Surprisingly, the California Supreme Court has held that the Documentary Transfer Tax--that has historically only been applied when deeds were recorded affecting real property ownership changes--can now be applied to any transfer of a legal entity interest which would constitute a reassessment of the underlying property for Proposition 13 purposes. (See 926 N. Ardmore Ave. V. County of L.A., 2017 Cal. LEXIS 4768.)
For example, if Jack sells Blackacre to Jill and records a deed affecting such a transfer, it has been undisputed that on recordation of such a deed, the Documentary Transfer Tax (similar to a stamp tax) would be applied. In essence, it’s like an additional recording fee. In addition, at the same time, such a transfer would constitute a “change of ownership” for Proposition 13 property tax reassessment purposes and Blackacre would be reassessed.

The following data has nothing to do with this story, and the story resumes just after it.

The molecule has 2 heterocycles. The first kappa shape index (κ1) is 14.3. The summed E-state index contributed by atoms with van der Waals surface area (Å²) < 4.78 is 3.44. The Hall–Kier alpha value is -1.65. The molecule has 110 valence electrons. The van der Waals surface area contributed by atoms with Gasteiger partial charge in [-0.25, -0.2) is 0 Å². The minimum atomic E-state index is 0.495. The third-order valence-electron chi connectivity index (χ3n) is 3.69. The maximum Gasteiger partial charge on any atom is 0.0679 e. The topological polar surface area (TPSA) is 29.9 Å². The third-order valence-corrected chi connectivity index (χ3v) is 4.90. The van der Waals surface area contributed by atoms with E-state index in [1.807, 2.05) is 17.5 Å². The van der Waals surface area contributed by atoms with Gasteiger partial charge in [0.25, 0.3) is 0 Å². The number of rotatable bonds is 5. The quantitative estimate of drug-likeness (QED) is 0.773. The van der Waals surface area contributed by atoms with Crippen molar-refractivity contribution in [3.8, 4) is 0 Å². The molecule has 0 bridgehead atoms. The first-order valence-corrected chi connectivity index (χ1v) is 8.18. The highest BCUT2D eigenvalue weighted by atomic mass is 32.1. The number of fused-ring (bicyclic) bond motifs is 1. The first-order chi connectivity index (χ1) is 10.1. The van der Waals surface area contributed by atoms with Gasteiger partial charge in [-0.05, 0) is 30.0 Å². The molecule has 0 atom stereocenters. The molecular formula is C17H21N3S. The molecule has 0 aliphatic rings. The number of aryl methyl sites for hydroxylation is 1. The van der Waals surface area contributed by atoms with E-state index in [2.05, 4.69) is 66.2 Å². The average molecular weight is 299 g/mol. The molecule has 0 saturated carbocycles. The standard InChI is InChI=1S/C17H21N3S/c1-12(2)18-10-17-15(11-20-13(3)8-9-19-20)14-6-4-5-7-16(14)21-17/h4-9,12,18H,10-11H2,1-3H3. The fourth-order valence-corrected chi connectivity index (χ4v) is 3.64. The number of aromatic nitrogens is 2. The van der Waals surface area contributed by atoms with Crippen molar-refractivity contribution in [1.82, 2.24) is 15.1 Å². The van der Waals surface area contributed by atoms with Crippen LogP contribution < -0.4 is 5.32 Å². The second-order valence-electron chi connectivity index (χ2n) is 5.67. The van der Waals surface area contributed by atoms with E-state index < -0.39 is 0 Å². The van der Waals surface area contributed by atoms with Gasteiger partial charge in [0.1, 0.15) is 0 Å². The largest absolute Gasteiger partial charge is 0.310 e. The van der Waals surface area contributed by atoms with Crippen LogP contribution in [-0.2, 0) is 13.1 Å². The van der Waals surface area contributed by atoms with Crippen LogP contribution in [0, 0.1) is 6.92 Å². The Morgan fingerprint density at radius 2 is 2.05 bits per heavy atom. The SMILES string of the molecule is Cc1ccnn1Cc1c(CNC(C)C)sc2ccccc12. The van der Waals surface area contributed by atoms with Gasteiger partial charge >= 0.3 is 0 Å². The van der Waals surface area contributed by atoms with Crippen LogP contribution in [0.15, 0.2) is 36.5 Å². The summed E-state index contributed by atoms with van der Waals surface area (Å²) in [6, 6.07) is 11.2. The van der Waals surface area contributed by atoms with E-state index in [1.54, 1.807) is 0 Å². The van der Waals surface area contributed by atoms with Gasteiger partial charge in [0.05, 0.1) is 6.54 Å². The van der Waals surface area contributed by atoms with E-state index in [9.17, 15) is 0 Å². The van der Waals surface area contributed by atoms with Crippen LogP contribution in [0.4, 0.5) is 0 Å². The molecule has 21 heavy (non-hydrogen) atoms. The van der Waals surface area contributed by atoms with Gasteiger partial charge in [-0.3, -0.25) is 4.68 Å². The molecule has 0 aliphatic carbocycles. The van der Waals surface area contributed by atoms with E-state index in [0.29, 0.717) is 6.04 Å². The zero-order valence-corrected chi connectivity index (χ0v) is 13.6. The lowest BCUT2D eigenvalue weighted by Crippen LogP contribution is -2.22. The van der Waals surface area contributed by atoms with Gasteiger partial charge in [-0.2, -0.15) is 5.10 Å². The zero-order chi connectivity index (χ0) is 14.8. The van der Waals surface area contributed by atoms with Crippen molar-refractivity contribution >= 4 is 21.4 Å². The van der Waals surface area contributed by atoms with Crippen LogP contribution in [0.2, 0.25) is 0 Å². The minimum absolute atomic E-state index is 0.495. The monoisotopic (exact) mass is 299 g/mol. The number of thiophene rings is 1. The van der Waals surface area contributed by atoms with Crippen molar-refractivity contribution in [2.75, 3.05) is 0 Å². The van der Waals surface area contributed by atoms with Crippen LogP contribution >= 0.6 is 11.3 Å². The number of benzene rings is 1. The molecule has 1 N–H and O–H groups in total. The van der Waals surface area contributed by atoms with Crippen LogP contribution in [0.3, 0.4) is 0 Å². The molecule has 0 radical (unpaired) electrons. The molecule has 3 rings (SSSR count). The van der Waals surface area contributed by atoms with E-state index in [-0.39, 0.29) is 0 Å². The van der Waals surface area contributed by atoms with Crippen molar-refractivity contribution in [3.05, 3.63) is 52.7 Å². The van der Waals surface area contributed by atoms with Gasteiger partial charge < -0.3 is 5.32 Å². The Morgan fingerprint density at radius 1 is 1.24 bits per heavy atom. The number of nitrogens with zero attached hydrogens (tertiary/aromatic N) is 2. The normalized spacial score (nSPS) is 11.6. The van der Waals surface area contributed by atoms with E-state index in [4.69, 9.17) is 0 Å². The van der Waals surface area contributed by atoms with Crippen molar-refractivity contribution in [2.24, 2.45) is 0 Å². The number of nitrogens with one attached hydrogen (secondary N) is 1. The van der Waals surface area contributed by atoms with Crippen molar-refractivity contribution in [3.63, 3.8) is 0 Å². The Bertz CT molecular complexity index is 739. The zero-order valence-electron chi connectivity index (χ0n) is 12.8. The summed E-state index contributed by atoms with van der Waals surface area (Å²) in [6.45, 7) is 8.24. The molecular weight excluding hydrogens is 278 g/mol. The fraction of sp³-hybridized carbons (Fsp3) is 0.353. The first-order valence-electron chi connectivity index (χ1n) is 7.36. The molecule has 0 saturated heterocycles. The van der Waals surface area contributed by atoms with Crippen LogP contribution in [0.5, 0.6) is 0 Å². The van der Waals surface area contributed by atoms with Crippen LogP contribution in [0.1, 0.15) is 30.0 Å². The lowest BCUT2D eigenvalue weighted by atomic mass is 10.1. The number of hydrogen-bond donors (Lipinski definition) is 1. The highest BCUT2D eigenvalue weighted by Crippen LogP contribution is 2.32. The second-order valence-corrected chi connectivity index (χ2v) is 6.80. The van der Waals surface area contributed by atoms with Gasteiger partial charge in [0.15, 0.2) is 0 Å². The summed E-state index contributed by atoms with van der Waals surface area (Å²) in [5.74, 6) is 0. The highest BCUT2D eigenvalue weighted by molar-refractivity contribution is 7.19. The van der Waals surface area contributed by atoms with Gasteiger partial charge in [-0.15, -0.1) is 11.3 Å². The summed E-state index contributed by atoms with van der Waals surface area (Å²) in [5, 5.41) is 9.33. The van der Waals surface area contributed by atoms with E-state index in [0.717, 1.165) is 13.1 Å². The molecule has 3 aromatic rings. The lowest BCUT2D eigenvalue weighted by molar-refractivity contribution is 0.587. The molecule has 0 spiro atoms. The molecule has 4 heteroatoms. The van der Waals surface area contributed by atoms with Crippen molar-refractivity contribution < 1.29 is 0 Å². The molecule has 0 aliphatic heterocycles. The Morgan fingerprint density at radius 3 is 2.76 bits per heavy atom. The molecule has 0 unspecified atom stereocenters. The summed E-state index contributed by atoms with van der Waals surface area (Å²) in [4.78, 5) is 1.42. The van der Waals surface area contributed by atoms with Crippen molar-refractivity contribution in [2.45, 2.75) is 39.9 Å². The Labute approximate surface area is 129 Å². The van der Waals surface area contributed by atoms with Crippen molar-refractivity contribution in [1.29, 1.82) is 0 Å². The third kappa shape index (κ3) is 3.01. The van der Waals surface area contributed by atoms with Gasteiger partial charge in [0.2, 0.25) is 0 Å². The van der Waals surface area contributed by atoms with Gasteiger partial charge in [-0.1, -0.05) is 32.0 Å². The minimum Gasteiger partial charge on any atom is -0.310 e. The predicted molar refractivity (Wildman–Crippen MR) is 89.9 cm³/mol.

However, if Jack owned Blackacre in an LLC and sold his LLC interests to Jill, such a transfer, previously, would not have been considered a transfer of real property necessitating the payment of the Documentary Transfer Tax as no deed is recorded. However, such a transfer of LLC interests would trigger a reassessment of the property. This seemed to make perfect sense to most counties and practitioners.
As a result of this recent California Supreme Court decision, however, it appears that any transfer of stock or LLC interests that results in a new Prop 13 reassessment also requires the calculation and payment of the Documentary Transfer Tax.